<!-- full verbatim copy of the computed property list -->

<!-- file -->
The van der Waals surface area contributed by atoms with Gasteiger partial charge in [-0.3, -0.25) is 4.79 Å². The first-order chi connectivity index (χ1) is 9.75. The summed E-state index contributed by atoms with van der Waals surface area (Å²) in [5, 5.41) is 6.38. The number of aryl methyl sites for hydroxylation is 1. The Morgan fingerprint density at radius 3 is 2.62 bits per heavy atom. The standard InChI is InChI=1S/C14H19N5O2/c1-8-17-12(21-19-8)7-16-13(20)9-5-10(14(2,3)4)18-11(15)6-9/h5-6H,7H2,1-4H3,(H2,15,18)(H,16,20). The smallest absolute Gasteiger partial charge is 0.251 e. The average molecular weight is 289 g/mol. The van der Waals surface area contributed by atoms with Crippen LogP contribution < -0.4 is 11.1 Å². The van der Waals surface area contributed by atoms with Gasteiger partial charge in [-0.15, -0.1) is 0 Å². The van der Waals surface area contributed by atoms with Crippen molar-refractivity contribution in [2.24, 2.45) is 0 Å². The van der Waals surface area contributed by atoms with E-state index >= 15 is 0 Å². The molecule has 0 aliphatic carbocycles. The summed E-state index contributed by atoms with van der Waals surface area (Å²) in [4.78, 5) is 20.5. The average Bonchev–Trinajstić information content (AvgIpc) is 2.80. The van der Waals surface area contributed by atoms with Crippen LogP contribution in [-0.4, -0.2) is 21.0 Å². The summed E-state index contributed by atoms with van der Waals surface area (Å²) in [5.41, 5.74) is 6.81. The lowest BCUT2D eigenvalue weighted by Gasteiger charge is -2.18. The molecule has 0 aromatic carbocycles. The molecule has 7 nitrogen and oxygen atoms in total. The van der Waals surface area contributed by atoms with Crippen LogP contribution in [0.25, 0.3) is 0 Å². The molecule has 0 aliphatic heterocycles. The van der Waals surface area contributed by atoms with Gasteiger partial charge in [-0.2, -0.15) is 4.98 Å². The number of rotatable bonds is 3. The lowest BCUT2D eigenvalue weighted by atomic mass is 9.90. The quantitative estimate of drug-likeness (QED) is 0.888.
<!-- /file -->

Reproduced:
The van der Waals surface area contributed by atoms with Gasteiger partial charge in [-0.3, -0.25) is 4.79 Å². The first-order chi connectivity index (χ1) is 9.75. The summed E-state index contributed by atoms with van der Waals surface area (Å²) in [5, 5.41) is 6.38. The number of aryl methyl sites for hydroxylation is 1. The Morgan fingerprint density at radius 3 is 2.62 bits per heavy atom. The standard InChI is InChI=1S/C14H19N5O2/c1-8-17-12(21-19-8)7-16-13(20)9-5-10(14(2,3)4)18-11(15)6-9/h5-6H,7H2,1-4H3,(H2,15,18)(H,16,20). The smallest absolute Gasteiger partial charge is 0.251 e. The average molecular weight is 289 g/mol. The van der Waals surface area contributed by atoms with Crippen LogP contribution < -0.4 is 11.1 Å². The van der Waals surface area contributed by atoms with Gasteiger partial charge in [-0.15, -0.1) is 0 Å². The van der Waals surface area contributed by atoms with Crippen molar-refractivity contribution in [2.24, 2.45) is 0 Å². The van der Waals surface area contributed by atoms with E-state index >= 15 is 0 Å². The molecule has 0 aliphatic carbocycles. The summed E-state index contributed by atoms with van der Waals surface area (Å²) in [4.78, 5) is 20.5. The average Bonchev–Trinajstić information content (AvgIpc) is 2.80. The van der Waals surface area contributed by atoms with Crippen LogP contribution in [-0.4, -0.2) is 21.0 Å². The summed E-state index contributed by atoms with van der Waals surface area (Å²) in [5.41, 5.74) is 6.81. The lowest BCUT2D eigenvalue weighted by Gasteiger charge is -2.18. The molecule has 0 aromatic carbocycles. The molecule has 7 nitrogen and oxygen atoms in total. The van der Waals surface area contributed by atoms with Crippen LogP contribution in [0.25, 0.3) is 0 Å². The molecule has 0 aliphatic heterocycles. The van der Waals surface area contributed by atoms with Gasteiger partial charge in [-0.2, -0.15) is 4.98 Å². The number of rotatable bonds is 3. The lowest BCUT2D eigenvalue weighted by atomic mass is 9.90. The quantitative estimate of drug-likeness (QED) is 0.888.